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How QWERTY keyboards show the English dominance of tech

Computers are designed top-to-bottom for Latin-language users, but this one-size-fits-all thinking has created decades of difficulty for the rest of the world—particularly China.

June 5, 2024
Tom Mullaney with the keys Q and A from a multiple language keyboard
Stephanie Arnett/MIT Technology Review | Tom Mullaney, MIT Press

This story first appeared in China Report, MIT Technology Review’s newsletter about technology in China. Sign up to receive it in your inbox every Tuesday.

Have you ever thought about the miraculous fact that despite the myriad differences between languages, virtually everyone uses the same QWERTY keyboards? Many languages have more or fewer than 26 letters in their alphabet—or no “alphabet” at all, like Chinese, which has tens of thousands of characters. Yet somehow everyone uses the same keyboard to communicate.

Last week, MIT Technology Review published an excerpt from a new book, The Chinese Computer, which talks about how this problem was solved in China. After generations of work to sort Chinese characters, modify computer parts, and create keyboard apps that automatically predict the next character, it is finally possible for any Chinese speaker to use a QWERTY keyboard. 

But the book doesn’t stop there. It ends with a bigger question about what this all means: Why is it necessary for speakers of non-Latin languages to adapt modern technologies for their uses, and what do their efforts contribute to computing technologies?

I talked to the book’s author, Tom Mullaney, a professor of history at Stanford University. We ended up geeking out over keyboards, computers, the English-centric design that underlies everything about computing, and even how keyboards affect emerging technologies like virtual reality. Here are some of his most fascinating answers, lightly edited for clarity and brevity. 

Mullaney’s book covers many experiments across multiple decades that ultimately made typing Chinese possible and efficient on a QWERTY keyboard, but a similar process has played out all around the world. Many countries with non-Latin languages had to work out how they could use a Western computer to input and process their own languages.

Mullaney: In the Chinese case—but also in Japanese, Korean, and many other non-Western writing systems—this wasn’t done for fun. It was done out of brute necessity because the dominant model of keyboard-based computing, born and raised in the English-speaking world, is not compatible with Chinese. It doesn’t work because the keyboard doesn’t have the necessary real estate. And the question became: I have a few dozen keys but 100,000 characters. How do I map one onto the other? 

Simply put, half of the population on Earth uses the QWERTY keyboard in ways the QWERTY keyboard was never intended to be used, creating a radically different way of interacting with computers.

The root of all of these problems is that computers were designed with English as the default language. So the way English works is just the way computers work today.

M: Every writing system on the planet throughout history is modular, meaning it’s built out of smaller pieces. But computing carefully, brilliantly, and understandably worked on one very specific kind of modularity: modularity as it functions in English.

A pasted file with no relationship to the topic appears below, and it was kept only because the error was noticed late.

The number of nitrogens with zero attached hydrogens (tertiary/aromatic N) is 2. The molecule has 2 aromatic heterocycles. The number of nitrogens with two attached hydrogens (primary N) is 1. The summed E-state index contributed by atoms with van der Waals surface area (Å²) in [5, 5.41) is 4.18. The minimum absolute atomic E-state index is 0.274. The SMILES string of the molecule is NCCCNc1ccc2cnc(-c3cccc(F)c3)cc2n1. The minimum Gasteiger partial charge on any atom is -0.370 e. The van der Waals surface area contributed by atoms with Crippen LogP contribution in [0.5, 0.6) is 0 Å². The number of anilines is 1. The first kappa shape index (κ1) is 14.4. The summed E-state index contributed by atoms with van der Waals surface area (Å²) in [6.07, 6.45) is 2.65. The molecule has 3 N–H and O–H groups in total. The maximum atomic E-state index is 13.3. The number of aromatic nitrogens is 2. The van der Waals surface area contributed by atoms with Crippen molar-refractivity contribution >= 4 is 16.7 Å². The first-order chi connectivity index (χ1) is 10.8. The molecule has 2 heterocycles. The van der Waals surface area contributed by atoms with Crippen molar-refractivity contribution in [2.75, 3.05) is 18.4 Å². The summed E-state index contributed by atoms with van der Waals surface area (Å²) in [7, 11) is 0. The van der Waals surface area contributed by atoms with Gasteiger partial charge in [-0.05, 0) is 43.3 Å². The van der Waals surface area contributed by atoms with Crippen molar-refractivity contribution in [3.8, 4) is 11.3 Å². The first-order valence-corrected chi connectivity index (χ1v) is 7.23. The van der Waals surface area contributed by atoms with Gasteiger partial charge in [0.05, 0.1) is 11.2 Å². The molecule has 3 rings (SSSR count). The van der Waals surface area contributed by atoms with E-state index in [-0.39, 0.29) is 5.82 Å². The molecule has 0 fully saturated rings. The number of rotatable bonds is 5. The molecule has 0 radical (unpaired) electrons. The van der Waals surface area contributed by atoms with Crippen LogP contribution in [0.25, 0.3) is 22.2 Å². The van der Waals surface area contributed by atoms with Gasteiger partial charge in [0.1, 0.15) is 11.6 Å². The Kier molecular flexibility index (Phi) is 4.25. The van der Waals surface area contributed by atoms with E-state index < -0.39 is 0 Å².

And then everybody else had to fit themselves into that modularity. Arabic letters connect, so you have to fix [the computer for it]; In South Asian scripts, the combination of a consonant and a vowel changes the shape of the letter overall—that’s not how modularity works in English. 

The English modularity is so fundamental in computing that non-Latin speakers are still grappling with the impacts today despite decades of hard work to change things.

Mullaney shared a complaint that Arabic speakers made in 2022 about Adobe InDesign, the most popular publishing design software. As recently as two years ago, pasting a string of Arabic text into the software could cause the text to become messed up, misplacing its diacritic marks, which are crucial for indicating phonetic features of the text. It turns out you need to install a Middle East version of the software and apply some deliberate workarounds to avoid the problem.

M: Latin alphabetic dominance is still alive and well; it has not been overthrown. And there’s a troubling question as to whether it can ever be overthrown. Some turn was made, some path taken that advantaged certain writing systems at a deep structural level and disadvantaged others. 

That deeply rooted English-centric design is why mainstream input methods never deviate too far from the keyboards that we all know and love/hate. In the English-speaking world, there have been numerous attempts to reimagine the way text input works. Technologies such as the T9 phone keyboard or the Palm Pilot handwriting alphabet briefly achieved some adoption. But they never stick for long because most developers snap back to QWERTY keyboards at the first opportunity.

M: T9 was born in the context of disability technology and was incorporated into the first mobile phones because button real estate was a major problem (prior to the BlackBerry reintroducing the QWERTY keyboard). It was a necessity; [developers] actually needed to think in a different way. But give me enough space, give me 12 inches by 14 inches, and I’ll default to a QWERTY keyboard.